|Auflage||1. Auflage, 2022|
Bonnie Ruder, PhD, MPH, CPM holds a PhD in Applied Medical Anthropology and a Master in Public Health in International Health from Oregon State University. She is the co-founder and Executive Director of Terrewode Women's Fund, a US-based non-profit organization; a senior research consultant with the International Fistula Alliance; and sits on the Board of Governors for Terrewode Women's Community Hospital. She conducts research on maternal health and obstetric fistula and has worked on projects in Uganda, Somalia, The Gambia, Zimbabwe and the USA. Her research focuses on obstetric fistula, residual incontinence post-fistula repair, maternal and infant health, reproductive justice, traditional birth attendants, social justice and systems of oppression, and community-engaged research. Bonnie is a licensed midwife with over 20 years' experience, working primarily in the USA. She has also attended births in Haiti after the 2010 earthquake and at a referral hospital in Soroti, Uganda. Her current research examines the COVID-19 pandemic's impact on gender and maternal health in Uganda.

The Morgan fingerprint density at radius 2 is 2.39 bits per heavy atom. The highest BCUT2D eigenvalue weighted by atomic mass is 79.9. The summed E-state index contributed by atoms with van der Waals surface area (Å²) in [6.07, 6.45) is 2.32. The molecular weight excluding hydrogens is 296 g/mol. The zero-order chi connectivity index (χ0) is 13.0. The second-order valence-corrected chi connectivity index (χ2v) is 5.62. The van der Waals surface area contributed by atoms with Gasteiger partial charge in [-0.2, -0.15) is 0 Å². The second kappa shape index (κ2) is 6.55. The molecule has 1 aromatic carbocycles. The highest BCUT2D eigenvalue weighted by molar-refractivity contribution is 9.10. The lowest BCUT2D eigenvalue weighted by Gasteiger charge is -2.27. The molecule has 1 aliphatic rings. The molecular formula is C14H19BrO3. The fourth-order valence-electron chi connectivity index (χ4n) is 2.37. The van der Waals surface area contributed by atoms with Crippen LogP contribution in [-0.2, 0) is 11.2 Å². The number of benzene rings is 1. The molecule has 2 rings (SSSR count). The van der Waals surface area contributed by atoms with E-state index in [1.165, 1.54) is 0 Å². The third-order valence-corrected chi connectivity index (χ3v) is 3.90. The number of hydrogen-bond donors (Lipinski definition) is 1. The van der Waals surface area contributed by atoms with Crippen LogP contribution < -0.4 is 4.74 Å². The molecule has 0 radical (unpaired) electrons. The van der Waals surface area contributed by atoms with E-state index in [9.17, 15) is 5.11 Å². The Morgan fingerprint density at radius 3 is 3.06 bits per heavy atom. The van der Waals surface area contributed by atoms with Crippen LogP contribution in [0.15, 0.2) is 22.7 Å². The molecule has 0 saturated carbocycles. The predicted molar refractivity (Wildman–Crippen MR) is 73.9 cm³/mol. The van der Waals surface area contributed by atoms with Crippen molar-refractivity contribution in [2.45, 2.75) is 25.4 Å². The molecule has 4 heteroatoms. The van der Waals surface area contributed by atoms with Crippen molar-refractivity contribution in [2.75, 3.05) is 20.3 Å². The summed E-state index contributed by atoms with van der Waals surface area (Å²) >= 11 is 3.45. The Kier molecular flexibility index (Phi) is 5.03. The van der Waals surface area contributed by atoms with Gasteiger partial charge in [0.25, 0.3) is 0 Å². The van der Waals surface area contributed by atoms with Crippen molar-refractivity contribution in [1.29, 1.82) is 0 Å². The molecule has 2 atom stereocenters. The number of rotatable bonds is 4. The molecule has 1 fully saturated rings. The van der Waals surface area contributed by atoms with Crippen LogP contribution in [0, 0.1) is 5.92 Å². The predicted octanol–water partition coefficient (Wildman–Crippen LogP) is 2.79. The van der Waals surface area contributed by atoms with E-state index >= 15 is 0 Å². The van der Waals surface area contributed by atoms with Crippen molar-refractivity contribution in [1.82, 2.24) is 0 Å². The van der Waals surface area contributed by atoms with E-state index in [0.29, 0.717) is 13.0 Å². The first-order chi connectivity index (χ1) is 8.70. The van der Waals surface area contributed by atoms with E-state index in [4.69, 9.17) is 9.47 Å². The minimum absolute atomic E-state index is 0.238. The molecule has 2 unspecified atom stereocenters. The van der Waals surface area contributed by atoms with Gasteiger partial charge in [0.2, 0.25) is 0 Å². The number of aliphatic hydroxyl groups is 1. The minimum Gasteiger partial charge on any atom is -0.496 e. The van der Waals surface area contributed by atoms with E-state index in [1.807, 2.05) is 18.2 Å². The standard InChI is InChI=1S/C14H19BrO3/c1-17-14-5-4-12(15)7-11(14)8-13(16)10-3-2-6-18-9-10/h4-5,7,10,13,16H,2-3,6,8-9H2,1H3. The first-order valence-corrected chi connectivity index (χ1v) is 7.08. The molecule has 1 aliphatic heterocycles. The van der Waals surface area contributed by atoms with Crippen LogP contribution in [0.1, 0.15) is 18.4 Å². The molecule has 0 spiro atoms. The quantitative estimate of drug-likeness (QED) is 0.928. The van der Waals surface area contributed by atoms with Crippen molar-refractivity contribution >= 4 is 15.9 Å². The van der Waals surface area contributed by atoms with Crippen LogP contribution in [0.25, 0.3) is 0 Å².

David A. Schwartz, MD, MS Hyg, FCAP has an educational background in Anthropology, Medicine, Emerging Infections, Maternal Health, and Medical Epidemiology & Public Health. He has professional and research interests in reproductive health, diseases of pregnancy, and maternal and infant morbidity and mortality in both resource-rich and resource-poor countries. In the field of Medicine, his subspecialties include Obstetric, Placental & Perinatal Pathology as well as Emerging Infections. An experienced author, editor, investigator and consultant, Dr. Schwartz has long experience investigating the anthropological, biomedical and epidemiologic aspects of pregnancy and its complications as they affect society, in particular among indigenous populations and when they involve emerging infections. Dr. Schwartz has been a recipient of many grants, was a Pediatric AIDS Foundation Scholar, and has organized and directed national and international projects involving maternal health, perinatal infectious diseases, and placental pathology for such agencies as the US Centers for Disease Control and Prevention, National Institutes of Health, and the United States Agency for International Development, as well as for the governments of other nations. He has published 3 previous books on pregnancy-related morbidity and mortality, the first in 2015 entitled Maternal Mortality: Risk Factors, Anthropological Perspectives, Prevalence in Developing Countries and Preventive Strategies for Pregnancy-Related Deaths; a book published in 2018 entitled Maternal Death and Pregnancy-Related Morbidity Among Indigenous Women of Mexico and Central America: An Anthropological, Epidemiological and Biomedical Approach; and in 2019 a book entitled Pregnant in the Time of Ebola. Women and Their Children in the 2013-2015 West African Epidemic. Dr. Schwartz is the editor of the Springer book series Global Maternal and Child Health: Medical, Anthropological and Public Health Perspectives, of which this book is a volume. He has been involved with maternal, fetal and neonatal aspects of such epidemic infections as HIV, Zika and Ebola viruses, and is currently researching these issues with the COVID-19 pandemic. Dr. Schwartz serves on the Editorial Boards of several international journals and was formerly Clinical Professor of Pathology at the Medical College of Georgia of Augusta University in Augusta, Georgia.